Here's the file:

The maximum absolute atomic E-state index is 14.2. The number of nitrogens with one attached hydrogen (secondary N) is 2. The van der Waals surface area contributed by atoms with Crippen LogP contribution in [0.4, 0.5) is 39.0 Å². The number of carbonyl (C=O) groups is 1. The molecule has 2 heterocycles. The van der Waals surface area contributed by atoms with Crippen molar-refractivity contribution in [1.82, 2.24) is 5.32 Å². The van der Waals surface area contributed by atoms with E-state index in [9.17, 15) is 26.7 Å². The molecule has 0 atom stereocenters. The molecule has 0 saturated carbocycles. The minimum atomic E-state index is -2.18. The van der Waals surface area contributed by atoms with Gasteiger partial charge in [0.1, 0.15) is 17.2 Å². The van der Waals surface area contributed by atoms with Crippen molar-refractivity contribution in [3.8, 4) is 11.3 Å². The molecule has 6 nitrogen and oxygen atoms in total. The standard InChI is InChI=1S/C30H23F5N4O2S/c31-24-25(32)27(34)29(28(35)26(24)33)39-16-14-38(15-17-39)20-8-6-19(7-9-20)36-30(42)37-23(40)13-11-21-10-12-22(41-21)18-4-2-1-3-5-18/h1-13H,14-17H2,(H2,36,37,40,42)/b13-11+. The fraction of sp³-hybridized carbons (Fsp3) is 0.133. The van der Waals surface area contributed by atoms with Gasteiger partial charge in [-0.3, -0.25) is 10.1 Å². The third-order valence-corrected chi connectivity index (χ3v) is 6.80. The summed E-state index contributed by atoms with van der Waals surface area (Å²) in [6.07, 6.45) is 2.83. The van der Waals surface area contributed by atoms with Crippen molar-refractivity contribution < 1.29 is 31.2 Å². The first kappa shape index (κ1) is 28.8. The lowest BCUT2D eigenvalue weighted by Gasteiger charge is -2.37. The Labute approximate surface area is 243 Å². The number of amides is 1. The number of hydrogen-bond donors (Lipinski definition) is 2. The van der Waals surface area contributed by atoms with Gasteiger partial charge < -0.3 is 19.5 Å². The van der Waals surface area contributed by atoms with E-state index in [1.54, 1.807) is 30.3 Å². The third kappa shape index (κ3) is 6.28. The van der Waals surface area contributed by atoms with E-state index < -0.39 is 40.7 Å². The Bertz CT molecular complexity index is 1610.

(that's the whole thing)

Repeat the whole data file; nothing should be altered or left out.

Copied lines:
The maximum absolute atomic E-state index is 14.2. The number of nitrogens with one attached hydrogen (secondary N) is 2. The van der Waals surface area contributed by atoms with Crippen LogP contribution in [0.4, 0.5) is 39.0 Å². The number of carbonyl (C=O) groups is 1. The molecule has 2 heterocycles. The van der Waals surface area contributed by atoms with Crippen molar-refractivity contribution in [1.82, 2.24) is 5.32 Å². The van der Waals surface area contributed by atoms with E-state index in [9.17, 15) is 26.7 Å². The molecule has 0 atom stereocenters. The molecule has 0 saturated carbocycles. The minimum atomic E-state index is -2.18. The van der Waals surface area contributed by atoms with Gasteiger partial charge in [0.1, 0.15) is 17.2 Å². The van der Waals surface area contributed by atoms with Crippen molar-refractivity contribution in [3.8, 4) is 11.3 Å². The molecule has 6 nitrogen and oxygen atoms in total. The standard InChI is InChI=1S/C30H23F5N4O2S/c31-24-25(32)27(34)29(28(35)26(24)33)39-16-14-38(15-17-39)20-8-6-19(7-9-20)36-30(42)37-23(40)13-11-21-10-12-22(41-21)18-4-2-1-3-5-18/h1-13H,14-17H2,(H2,36,37,40,42)/b13-11+. The fraction of sp³-hybridized carbons (Fsp3) is 0.133. The van der Waals surface area contributed by atoms with Gasteiger partial charge in [-0.3, -0.25) is 10.1 Å². The third-order valence-corrected chi connectivity index (χ3v) is 6.80. The summed E-state index contributed by atoms with van der Waals surface area (Å²) in [6.07, 6.45) is 2.83. The van der Waals surface area contributed by atoms with Crippen molar-refractivity contribution < 1.29 is 31.2 Å². The first kappa shape index (κ1) is 28.8. The lowest BCUT2D eigenvalue weighted by Gasteiger charge is -2.37. The Labute approximate surface area is 243 Å². The number of amides is 1. The number of hydrogen-bond donors (Lipinski definition) is 2. The van der Waals surface area contributed by atoms with Gasteiger partial charge < -0.3 is 19.5 Å². The van der Waals surface area contributed by atoms with E-state index in [1.54, 1.807) is 30.3 Å². The third kappa shape index (κ3) is 6.28. The van der Waals surface area contributed by atoms with E-state index < -0.39 is 40.7 Å². The Bertz CT molecular complexity index is 1610.